COYOTE was put together more hastily than it should have been. The new design proved to be fast as hell, but also kind of intimidating. He was able to ride the stallion but it feels like all who are talking about that new boat seem to withhold something. A step too far? Time is running out, the clock is ticking without mercy. This is where Mike Plant seems to have lost control, or maybe lost his clear and factual brain. Running aground in the mud of the Perseverance Bay on a sea trial, it took hours to get the boat clear again. Was it that running aground, the twisting and yanking to get the yacht out of the sludge that damaged the bolts holding the keel? Have it been these hours which twisted the new fibres once too hard? We never know since Mike simply ignored that incidence and went on with his campaign – finally getting lost at sea a couple of weeks later.
What I like about “Coyote – the Mike Plant Story”, and what not
“Coyote – the Mike Plant Story” is a fascinating story about a boy who grew into a man but never gave up living his dream. In one scene his father says “I pity my son as he was born 100 years late – there was simply no frontier left for him.” It´s a tragical story about a talented, rousing character of a man who was able to spark excitement in people, who was able to gather around him people who were willing to work for him simply because they believed in his ideas and visions. In a way, it´s also a story of Saul turning Paul, from a drug-smuggling vagaboud to a thorough, respected sportsman. In this, the arc of the main character is as classical as it can get, a full-bred tragedy.
It´s a long film, 1 hour 46 minutes. It takes its time to take off and some might like this slow pace and would argue that´s needed for character development, for understanding what drives Mike and what made him become who he was in the end. And I perfectly understand why the American filmmakers wanted to exploit every minute of original film material. I might say, the film would have needed a bit more speeding, a bit less – sometimes – cheesy emotion but more drive, more (sailing) details, because this, to me, was something the film could not convey very much: The huge steps Mike Plant did accomplish in becoming a thorough sailor, the sheer mass of specialized expert knowledge he had gained over time. I´d say it would have made this film much more of a sailing film rather than just focusing on the emotional factor.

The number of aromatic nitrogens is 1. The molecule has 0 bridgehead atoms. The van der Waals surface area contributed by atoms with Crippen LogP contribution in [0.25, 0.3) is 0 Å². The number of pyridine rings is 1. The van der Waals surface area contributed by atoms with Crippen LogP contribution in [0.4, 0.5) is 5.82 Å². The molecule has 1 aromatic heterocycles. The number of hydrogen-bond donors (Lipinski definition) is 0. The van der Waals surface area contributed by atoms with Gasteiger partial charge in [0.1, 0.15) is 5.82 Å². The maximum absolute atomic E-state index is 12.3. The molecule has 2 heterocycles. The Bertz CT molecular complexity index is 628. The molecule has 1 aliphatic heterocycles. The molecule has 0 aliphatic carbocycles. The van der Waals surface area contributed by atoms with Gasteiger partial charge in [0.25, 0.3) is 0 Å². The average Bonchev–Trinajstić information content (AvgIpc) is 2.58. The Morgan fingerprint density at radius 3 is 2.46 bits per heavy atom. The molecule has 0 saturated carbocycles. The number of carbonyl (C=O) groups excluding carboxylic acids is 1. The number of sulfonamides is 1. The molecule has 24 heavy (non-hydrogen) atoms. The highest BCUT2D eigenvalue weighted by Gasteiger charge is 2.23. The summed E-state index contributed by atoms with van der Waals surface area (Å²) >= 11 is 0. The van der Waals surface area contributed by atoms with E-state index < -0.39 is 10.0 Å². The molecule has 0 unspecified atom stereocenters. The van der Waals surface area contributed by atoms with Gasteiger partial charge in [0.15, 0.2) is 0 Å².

… and there is always a woman left alone to tell the story.
But I also understand why the filmmakers didn´t do that. On the one hand, that makes the film much more accessible to a wider audience, people who might not be interested in sailing per se, but interested in watching a hero´s story. And this it is indeed! I was in so many ways reminded of the story of Donald Crowhurst which still is the most tragic sailing story I am aware of. It´s heartbreaking to watch his wife crawling through her memories and trying to retain countenance. It´s always the grieving wife left over to tell the story …
The film takes so much time to explain who Mike Plant was, what drove him and what kept him going, that it feels almost harsh and brutal how fast, after such a long exposition, the film ends. It´s as brutal and abrupt as the loosing of a keel bulb might feel aboard: Instant capsize, sudden death. Music stops, nobody´s talking. Just the hard reality of a boat floating upside down in the cold waters of the North Atlantic. Mike Plant´s death is a mystery. His body never recovered, no explanation as of why exactly COYOTE suffered that catastrophic failure of the keel structure. I would have wished that the filmmakers had decided to spare some of the lengthy exposition and invest more time into this final chapter. It felt like being closet too fast, leaving me sit in front of the screen feeling left alone.
Now, what can a sailor learn from Mike Plant´s story? First of all – pursue your dreams, keep on going, believe in yourself and make it happen. This man is an awe-inspiring example of how it´s done: Never give in, keep onto your ideals, fight for your ideas. But this story also shows which sacrifices had been made in order to be able to live a life like this, including leaving behind a beloved wife, a broken mother, friends in tears. I liked that film very much, this movie about a true American hero of whom I did knew nothing beforehand. A film worth watching, a film that will make you think for a long time after.
My overall assessment of “Coyote – the Mike Plant Story” is 9 of 10 points